Hypovolemic Shock Caused by Trauma
One of the most common causes of circulatory shock is trauma to the body. Often the shock results simply from hemorrhage caused by the trauma, but it can also occur even without hemorrhage, because extensive contusion of the body can damage the capillaries sufficiently to allow excessive loss of plasma into the tissues. This results in greatly reduced plasma volume, with resultant hypovolemic shock.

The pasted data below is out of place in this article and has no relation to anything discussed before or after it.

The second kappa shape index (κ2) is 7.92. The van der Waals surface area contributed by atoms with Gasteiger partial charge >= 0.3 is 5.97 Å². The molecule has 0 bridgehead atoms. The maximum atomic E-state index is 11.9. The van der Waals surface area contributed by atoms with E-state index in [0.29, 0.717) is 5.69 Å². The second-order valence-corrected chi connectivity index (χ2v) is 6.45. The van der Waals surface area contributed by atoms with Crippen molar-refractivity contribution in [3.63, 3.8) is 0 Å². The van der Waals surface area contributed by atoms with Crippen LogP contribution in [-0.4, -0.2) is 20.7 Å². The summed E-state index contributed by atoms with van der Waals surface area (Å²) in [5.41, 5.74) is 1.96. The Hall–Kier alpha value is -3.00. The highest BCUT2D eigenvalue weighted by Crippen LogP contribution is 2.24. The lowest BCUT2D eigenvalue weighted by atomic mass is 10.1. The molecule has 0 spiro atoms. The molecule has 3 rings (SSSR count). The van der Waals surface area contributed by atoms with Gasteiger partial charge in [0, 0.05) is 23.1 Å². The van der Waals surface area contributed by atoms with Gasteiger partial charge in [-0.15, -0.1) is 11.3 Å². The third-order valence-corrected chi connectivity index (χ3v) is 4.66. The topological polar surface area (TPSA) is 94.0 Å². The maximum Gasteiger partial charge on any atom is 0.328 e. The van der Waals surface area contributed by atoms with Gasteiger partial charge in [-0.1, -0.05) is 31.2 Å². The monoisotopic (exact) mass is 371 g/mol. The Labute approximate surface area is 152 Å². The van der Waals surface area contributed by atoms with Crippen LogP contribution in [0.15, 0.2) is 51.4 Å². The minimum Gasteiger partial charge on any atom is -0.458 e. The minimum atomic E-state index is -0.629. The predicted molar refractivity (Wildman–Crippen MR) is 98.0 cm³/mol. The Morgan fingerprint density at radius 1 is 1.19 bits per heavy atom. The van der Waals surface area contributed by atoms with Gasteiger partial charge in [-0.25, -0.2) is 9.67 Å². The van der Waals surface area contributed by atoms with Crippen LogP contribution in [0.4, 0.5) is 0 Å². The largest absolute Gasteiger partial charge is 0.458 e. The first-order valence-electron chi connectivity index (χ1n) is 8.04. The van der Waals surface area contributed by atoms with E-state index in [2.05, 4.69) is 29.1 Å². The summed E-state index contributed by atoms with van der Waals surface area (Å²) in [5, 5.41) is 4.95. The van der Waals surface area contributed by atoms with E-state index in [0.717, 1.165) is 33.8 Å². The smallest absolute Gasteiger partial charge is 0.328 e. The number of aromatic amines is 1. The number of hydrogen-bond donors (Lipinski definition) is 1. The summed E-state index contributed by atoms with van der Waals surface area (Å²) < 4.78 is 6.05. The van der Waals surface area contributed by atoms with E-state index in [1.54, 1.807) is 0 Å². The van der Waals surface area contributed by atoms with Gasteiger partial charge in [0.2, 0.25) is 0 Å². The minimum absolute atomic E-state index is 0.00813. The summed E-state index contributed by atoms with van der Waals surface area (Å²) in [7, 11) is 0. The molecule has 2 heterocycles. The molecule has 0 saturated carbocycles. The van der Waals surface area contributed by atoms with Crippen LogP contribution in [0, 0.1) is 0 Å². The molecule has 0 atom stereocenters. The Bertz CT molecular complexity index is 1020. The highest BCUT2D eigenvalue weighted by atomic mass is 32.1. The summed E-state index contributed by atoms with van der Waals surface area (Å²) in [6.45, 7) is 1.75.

Various attempts have been made to implicate toxic factors released by the traumatized tissues as one of the causes of shock after trauma. However, cross-transfusion experiments into normal animals have failed to show significant toxic elements.
In summary, traumatic shock seems to result mainly from hypovolemia, although there might also be a moderate degree of concomitant neurogenic shock caused by loss of vasomotor tone, as discussed next.
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